Apple, Friday, launched the iPhone Xs and iPhone Xs Max series in Nigeria.
The event which held at the Villa Medici, Victoria Island, Lagos, attracted the product’s enthusiasts as well as top shots from Redington and Slot Nigeria.
Popularly known as ‘The Big Screens’, the iPhone Xs and Xs Max are Apple’s most recent products right after the iPhone X and iPhone 8 plus.
It is a worthy upgrade to the iPhone X with a handful of remarkable improvements.
Commenting, Regional Head, West Africa Operations, Redington, Sivadoss Vijayakumar spoke on the need for continued innovation and unique additions in creating devices that cater to the demands of users through applicative and emotive value.
“It has been a commendable journey for Apple in Nigeria and last year, iPhone X was a game changer for us all. Year by year, Redington is going strong and is continually committed to making this relationship stronger with your continuous support and trust,” he said.
This year marks the largest displays ever included on iPhones, with the iPhone Xs and Xs Max each featuring 5.8-inch and 6.5-inch Super Retina displays with custom-built OLED panels that provide the industry’s best colour accuracy, true blacks, and remarkable brightness.
The devices also offer True Tone technology, which uses an ambient light sensor to adjust the white balance of the display to match the ambient lighting in any room.
The iPhone Xs and Xs Max come with unrivalled technology as Apple looks to further cement its place as the global leader in mobile device manufacturing.
The key features of iPhone Xs include: 5.8-inch Super Retina display (OLED) with HDR, IP68 dust and water resistant (maximum depth of 2 meters up to 30 minutes); 12MP dual cameras with dual OIS and 7MP TrueDepth front camera—Portrait mode; Portrait Lighting, Depth Control, and Smart HDR; Face ID for secure authentication; A12 Bionic with next-generation Neural Engine; Wireless charging—works with Qi chargers; iOS 12 with Memoji, Screen Time, and Group FaceTime
While that of iPhone Xs Max include: 6.5-inch Super Retina display (OLED) with HDR; IP68 dust and water resistant (maximum depth of 2 meters up to 30 minutes); 12MP dual cameras with dual OIS and 7MP TrueDepth front camera—Portrait mode, Portrait Lighting, Depth Control, and Smart HDR; Face ID for secure authentication; A12 Bionic with next-generation Neural Engine; Wireless charging—works with Qi chargers; and the iOS 12 with Memoji, Screen Time, and Group FaceTime.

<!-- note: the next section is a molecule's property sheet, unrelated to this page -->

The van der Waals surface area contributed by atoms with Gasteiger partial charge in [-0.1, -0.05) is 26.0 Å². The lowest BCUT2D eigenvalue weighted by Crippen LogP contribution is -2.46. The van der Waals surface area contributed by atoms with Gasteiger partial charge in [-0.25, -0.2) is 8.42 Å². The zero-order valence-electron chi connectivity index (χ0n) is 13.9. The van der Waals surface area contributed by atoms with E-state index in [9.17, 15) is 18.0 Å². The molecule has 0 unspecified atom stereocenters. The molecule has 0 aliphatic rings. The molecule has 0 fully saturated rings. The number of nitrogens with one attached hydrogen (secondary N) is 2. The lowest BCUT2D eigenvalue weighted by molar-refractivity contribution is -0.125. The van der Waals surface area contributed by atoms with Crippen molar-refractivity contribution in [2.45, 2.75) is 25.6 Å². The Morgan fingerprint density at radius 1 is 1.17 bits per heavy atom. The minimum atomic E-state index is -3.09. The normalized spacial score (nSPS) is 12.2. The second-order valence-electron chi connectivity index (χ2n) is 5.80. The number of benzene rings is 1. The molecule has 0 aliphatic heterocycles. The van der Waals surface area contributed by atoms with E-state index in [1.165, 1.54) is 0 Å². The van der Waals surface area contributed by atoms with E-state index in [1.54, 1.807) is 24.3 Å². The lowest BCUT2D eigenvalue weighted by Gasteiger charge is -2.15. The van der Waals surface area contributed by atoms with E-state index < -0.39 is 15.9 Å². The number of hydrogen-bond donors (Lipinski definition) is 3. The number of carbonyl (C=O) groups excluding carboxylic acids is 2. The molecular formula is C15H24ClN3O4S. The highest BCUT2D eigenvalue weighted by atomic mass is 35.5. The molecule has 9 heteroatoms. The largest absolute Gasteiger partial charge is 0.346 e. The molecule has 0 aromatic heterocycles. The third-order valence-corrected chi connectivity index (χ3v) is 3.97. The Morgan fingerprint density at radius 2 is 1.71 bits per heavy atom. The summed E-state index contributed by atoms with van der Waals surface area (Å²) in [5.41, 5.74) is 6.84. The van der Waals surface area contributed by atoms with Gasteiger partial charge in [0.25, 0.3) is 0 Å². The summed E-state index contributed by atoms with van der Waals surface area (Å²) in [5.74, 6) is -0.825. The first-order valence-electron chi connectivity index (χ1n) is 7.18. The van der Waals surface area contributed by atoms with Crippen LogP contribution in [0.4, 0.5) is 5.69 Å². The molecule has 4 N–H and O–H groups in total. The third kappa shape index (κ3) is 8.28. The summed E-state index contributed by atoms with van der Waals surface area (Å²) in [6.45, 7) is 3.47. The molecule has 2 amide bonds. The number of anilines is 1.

Meanwhile, the company has also unveiled a new version of its MacBook Air laptop, this time made of recycled aluminum, as well as a new Mac Mini and an iPad Pro, all pricier than their predecessors.
Nearly 10 years after the launch of the first MacBook Air by the late Steve Jobs, his successor Tim Cook presented on Tuesday the latest version of this PC, just 1.56 cm thick, compared to 1.94 cm (0.75 inches).
This model was made with 100 percent recycled aluminum and recycled plastic, a change which reduces its carbon footprint, Apple said.
Last year Apple announced it would aim for a circular production system for its iPhones, which it said would allow for making new products with recycled materials.
The Mac Mini unveiled Tuesday, the latest version of Apple’s high performance mini desktop computer — is also manufactured with completely recycled aluminum and plastic as well.
Apple is not the only computer manufacturer to use such material, but a report by Greenpeace last year called it among the best performers in the industry in terms of going easy on the environment.
In its most basic model, with 128 gigabytes of memory, the MacBook Air will be available November 7 in the United States at a price of $1,199, which is $200 more than the simplest current version of the computer.
The Mac Mini comes out on the same date for $799, compared to $499 for the most affordable version today.
Apple also unveiled a new version of its iPad Pro tablet with a screen that looks nearly edge-to-edge and boasts a faster processor. It includes features from the latest iPhones.
The changes are part of an effort to overhaul a product that has seen sliding sales in recent years.
Sales of iPads peaked in the first quarter of 2014 at 26 million units. By comparison, the company sold about half that many last year in the final quarter.